If we had a man here who could work a miracle, who had the gift of healing and could heal our cancer, aching back, knees, headache, arthritis, diabetes, insomnia, etc., would you go to him first or go to Confession?
We had such a man at my home parish of St. Paul’s in Richmond. But, before people could line up to be prayed over by him, he strongly encouraged us to line up at the confessional, because that could give us greater healing. In the end, however, the line-up for Confession was tiny, while his line went outside the church door.
Every year at Westminster Abbey, we’d have a famous speaker give us a talk, normally on a spiritual topic. But one year we had a doctor come in to talk about physical health. Do you know how big the attendance was for him? A lot larger than for any spiritual talk.
We tend to focus on the physical and neglect the spiritual. We live in a culture that focuses on the external, and since much of our culture is spiritually unhealthy, we seem healthy in comparison.
Today, Jesus cures St. Peter’s mother-in-law, then after sunset cures many “who were sick” (Mk 1:29-34). But He doesn’t stay around to cure everyone—isn’t that interesting? He could have cured everyone, and opened the biggest hospital ever. When everyone’s looking for Him, He doesn’t stay around, but says, “Let us go on to the neighbouring towns.” Why? To cure more people? No. “So that I may proclaim the message there also; for that is what I came out to do” (Mk 1:38). This passage is very revealing for us: Jesus didn’t come to cure every physical disease. He came to cure spiritual ones. The physical healings are signs of spiritual ones (CCC 549).
You see, resentment and unforgiveness are more deadly than cancer. Loneliness is more painful than hunger. Selfishness is worse than AIDS. Anger, negative thoughts, judgmental thoughts are worse than migraines. Looking lustfully at people is worse than being blind. Cowardice, lack of courage, laziness are worse than fatigue. Someone once told my mom that divorce is worse than death. Because, when our spouse dies, at least we know the person still loves us. Divorce means that the love we thought we had is dead, and that’s painful. It’s devastating for spouses and children (Thank God, He can heal it).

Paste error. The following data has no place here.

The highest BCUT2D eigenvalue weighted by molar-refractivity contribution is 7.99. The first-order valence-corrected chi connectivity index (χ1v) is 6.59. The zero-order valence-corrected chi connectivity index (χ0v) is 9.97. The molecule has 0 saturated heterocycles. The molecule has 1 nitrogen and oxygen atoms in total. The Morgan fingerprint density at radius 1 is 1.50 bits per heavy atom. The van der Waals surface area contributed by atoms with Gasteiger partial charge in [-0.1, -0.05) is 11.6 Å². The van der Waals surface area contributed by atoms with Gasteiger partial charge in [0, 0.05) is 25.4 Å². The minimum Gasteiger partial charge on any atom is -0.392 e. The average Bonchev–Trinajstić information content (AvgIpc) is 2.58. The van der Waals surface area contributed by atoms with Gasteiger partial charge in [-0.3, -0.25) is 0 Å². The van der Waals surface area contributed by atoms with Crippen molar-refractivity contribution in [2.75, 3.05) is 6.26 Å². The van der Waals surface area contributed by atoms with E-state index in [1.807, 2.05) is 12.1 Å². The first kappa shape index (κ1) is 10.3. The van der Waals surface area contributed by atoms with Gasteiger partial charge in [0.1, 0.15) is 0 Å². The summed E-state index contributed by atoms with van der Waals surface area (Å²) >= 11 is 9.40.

Spiritual diseases ultimately are worse than physical ones because they can kill us spiritually and mortal sins kill us eternally. Jesus says, “I tell you, my friends, do not fear those who kill the body, and after that have no more that they can do. But I will warn you whom to fear: fear him who, after he has killed, has power to cast into hell; yes, I tell you, fear him!” (Lk 12:4-5). When we die, we don’t take with us our bodily diseases, but we take our soul as it is, with all the beautiful things and the bad things. If our heart is barely open to God, then that will limit our happiness in heaven.
The happiest people in the world are those with great relationships. So the things that hurt relationships, such as pride (where we don’t listen or apologize), lying, disrespect, lack of courtesy—those are the worst and make life truly hard.
One reason why God allows us to grow old and lose our looks is to heal our vanity. Because vanity is worse than looking old, and needs to be healed.
I don’t mean to undervalue suffering and pain. It’s hard and it’s challenging, and we should try to heal disease and illness. That’s why Catholics invented hospitals and we’re still the largest provider of health care in the world. But I’m following Jesus’ teaching that there are worse things in life than physical pain.
So, where do we need healing? Ask God to heal the body and go to your doctor. More importantly, ask God to heal our pride, selfishness, greed, hurt, impatience, and whatever else!
I’ve heard many times from people that they feel their faith is weak. One reason their faith is weak could be because they’re malnourished… spiritually. We don’t nourish our faith. The Lenten Challenge can be a good remedy for this: find a group of 3-6 people that you want to see for 6 weeks and read Rediscover Catholicism and share with each other what you learn about your faith! This gives energy, encouragement, and doing it as a group keeps us accountable.
The peace of soul of going to Confession is better than hearing we’re cancer-free. To have better relationships, to be free of addictions is amazing. The physical is important, but the spiritual is more important.